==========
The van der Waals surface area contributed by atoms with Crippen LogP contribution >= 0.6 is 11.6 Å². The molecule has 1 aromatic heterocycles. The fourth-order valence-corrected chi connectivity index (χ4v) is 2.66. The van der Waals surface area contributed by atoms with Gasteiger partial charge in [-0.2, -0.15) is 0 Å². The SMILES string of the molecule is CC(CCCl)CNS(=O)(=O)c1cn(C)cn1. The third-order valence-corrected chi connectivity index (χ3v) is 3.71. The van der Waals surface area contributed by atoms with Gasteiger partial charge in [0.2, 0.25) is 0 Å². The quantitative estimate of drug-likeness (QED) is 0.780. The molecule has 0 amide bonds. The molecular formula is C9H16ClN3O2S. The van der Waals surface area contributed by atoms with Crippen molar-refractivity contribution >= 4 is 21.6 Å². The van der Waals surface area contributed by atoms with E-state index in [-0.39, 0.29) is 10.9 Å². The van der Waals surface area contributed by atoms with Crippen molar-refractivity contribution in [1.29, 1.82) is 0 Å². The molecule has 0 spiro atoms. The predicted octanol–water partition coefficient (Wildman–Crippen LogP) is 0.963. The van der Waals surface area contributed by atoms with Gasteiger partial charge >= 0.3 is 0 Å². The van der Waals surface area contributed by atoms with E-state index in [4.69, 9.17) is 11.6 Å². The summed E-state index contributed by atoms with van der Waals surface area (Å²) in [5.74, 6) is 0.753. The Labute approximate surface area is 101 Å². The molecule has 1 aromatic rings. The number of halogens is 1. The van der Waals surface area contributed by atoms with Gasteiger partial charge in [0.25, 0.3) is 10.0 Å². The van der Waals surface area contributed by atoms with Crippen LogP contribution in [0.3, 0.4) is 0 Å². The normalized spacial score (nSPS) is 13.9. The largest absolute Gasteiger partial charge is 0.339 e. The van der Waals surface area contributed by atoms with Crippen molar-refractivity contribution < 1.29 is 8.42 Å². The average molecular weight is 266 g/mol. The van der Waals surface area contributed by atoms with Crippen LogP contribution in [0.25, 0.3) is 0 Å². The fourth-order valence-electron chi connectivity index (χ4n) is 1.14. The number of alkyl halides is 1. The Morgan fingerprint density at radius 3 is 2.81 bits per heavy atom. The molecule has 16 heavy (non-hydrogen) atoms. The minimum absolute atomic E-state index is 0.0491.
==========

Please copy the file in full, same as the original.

The van der Waals surface area contributed by atoms with Crippen LogP contribution >= 0.6 is 11.6 Å². The molecule has 1 aromatic heterocycles. The fourth-order valence-corrected chi connectivity index (χ4v) is 2.66. The van der Waals surface area contributed by atoms with Gasteiger partial charge in [-0.2, -0.15) is 0 Å². The SMILES string of the molecule is CC(CCCl)CNS(=O)(=O)c1cn(C)cn1. The third-order valence-corrected chi connectivity index (χ3v) is 3.71. The van der Waals surface area contributed by atoms with Gasteiger partial charge in [0.2, 0.25) is 0 Å². The quantitative estimate of drug-likeness (QED) is 0.780. The molecule has 0 amide bonds. The molecular formula is C9H16ClN3O2S. The van der Waals surface area contributed by atoms with Crippen molar-refractivity contribution >= 4 is 21.6 Å². The van der Waals surface area contributed by atoms with E-state index in [-0.39, 0.29) is 10.9 Å². The van der Waals surface area contributed by atoms with Crippen molar-refractivity contribution in [1.29, 1.82) is 0 Å². The molecule has 0 spiro atoms. The predicted octanol–water partition coefficient (Wildman–Crippen LogP) is 0.963. The van der Waals surface area contributed by atoms with Gasteiger partial charge >= 0.3 is 0 Å². The van der Waals surface area contributed by atoms with E-state index in [4.69, 9.17) is 11.6 Å². The summed E-state index contributed by atoms with van der Waals surface area (Å²) in [5.74, 6) is 0.753. The Labute approximate surface area is 101 Å². The molecule has 1 aromatic rings. The number of halogens is 1. The van der Waals surface area contributed by atoms with Gasteiger partial charge in [0.25, 0.3) is 10.0 Å². The van der Waals surface area contributed by atoms with Crippen LogP contribution in [0.3, 0.4) is 0 Å². The normalized spacial score (nSPS) is 13.9. The largest absolute Gasteiger partial charge is 0.339 e. The van der Waals surface area contributed by atoms with Crippen molar-refractivity contribution < 1.29 is 8.42 Å². The average molecular weight is 266 g/mol. The van der Waals surface area contributed by atoms with Crippen LogP contribution in [0.25, 0.3) is 0 Å². The fourth-order valence-electron chi connectivity index (χ4n) is 1.14. The number of alkyl halides is 1. The Morgan fingerprint density at radius 3 is 2.81 bits per heavy atom. The molecule has 16 heavy (non-hydrogen) atoms. The minimum absolute atomic E-state index is 0.0491.